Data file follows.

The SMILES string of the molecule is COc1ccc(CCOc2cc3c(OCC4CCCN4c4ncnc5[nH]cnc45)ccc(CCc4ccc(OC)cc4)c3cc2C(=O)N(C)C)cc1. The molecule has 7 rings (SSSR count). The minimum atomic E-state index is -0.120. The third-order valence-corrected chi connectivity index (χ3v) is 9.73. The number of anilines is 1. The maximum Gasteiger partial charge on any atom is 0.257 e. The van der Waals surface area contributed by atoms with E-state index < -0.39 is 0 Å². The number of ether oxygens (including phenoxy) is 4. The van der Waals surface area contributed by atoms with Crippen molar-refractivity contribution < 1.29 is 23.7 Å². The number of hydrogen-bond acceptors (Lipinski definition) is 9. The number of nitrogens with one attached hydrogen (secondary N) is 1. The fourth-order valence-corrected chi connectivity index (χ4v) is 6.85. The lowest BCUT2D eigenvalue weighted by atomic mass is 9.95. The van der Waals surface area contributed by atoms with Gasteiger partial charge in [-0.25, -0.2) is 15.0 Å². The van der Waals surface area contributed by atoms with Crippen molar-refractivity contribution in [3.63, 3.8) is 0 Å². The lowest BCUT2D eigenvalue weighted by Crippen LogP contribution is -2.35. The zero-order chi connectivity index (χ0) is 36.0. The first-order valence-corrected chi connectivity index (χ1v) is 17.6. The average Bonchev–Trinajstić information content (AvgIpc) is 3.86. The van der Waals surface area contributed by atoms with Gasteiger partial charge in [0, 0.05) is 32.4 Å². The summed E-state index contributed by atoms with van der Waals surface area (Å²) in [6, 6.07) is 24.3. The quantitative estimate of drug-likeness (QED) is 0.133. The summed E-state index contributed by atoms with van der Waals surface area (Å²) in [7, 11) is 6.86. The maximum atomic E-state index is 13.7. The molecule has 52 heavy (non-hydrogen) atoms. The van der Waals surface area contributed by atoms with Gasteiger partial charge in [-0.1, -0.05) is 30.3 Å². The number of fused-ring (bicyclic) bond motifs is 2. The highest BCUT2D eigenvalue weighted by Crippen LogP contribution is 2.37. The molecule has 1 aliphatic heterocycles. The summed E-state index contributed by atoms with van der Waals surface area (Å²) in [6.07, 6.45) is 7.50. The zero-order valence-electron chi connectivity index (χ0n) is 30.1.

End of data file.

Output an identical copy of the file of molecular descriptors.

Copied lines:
The SMILES string of the molecule is COc1ccc(CCOc2cc3c(OCC4CCCN4c4ncnc5[nH]cnc45)ccc(CCc4ccc(OC)cc4)c3cc2C(=O)N(C)C)cc1. The molecule has 7 rings (SSSR count). The minimum atomic E-state index is -0.120. The third-order valence-corrected chi connectivity index (χ3v) is 9.73. The number of anilines is 1. The maximum Gasteiger partial charge on any atom is 0.257 e. The van der Waals surface area contributed by atoms with E-state index < -0.39 is 0 Å². The number of ether oxygens (including phenoxy) is 4. The van der Waals surface area contributed by atoms with Crippen molar-refractivity contribution < 1.29 is 23.7 Å². The number of hydrogen-bond acceptors (Lipinski definition) is 9. The number of nitrogens with one attached hydrogen (secondary N) is 1. The fourth-order valence-corrected chi connectivity index (χ4v) is 6.85. The lowest BCUT2D eigenvalue weighted by atomic mass is 9.95. The van der Waals surface area contributed by atoms with Gasteiger partial charge in [-0.25, -0.2) is 15.0 Å². The van der Waals surface area contributed by atoms with Crippen molar-refractivity contribution in [3.63, 3.8) is 0 Å². The lowest BCUT2D eigenvalue weighted by Crippen LogP contribution is -2.35. The zero-order chi connectivity index (χ0) is 36.0. The first-order valence-corrected chi connectivity index (χ1v) is 17.6. The average Bonchev–Trinajstić information content (AvgIpc) is 3.86. The van der Waals surface area contributed by atoms with Gasteiger partial charge in [0, 0.05) is 32.4 Å². The summed E-state index contributed by atoms with van der Waals surface area (Å²) in [6, 6.07) is 24.3. The quantitative estimate of drug-likeness (QED) is 0.133. The summed E-state index contributed by atoms with van der Waals surface area (Å²) in [7, 11) is 6.86. The maximum atomic E-state index is 13.7. The molecule has 52 heavy (non-hydrogen) atoms. The van der Waals surface area contributed by atoms with Gasteiger partial charge in [-0.1, -0.05) is 30.3 Å². The number of fused-ring (bicyclic) bond motifs is 2. The highest BCUT2D eigenvalue weighted by Crippen LogP contribution is 2.37. The molecule has 1 aliphatic heterocycles. The summed E-state index contributed by atoms with van der Waals surface area (Å²) in [6.07, 6.45) is 7.50. The zero-order valence-electron chi connectivity index (χ0n) is 30.1.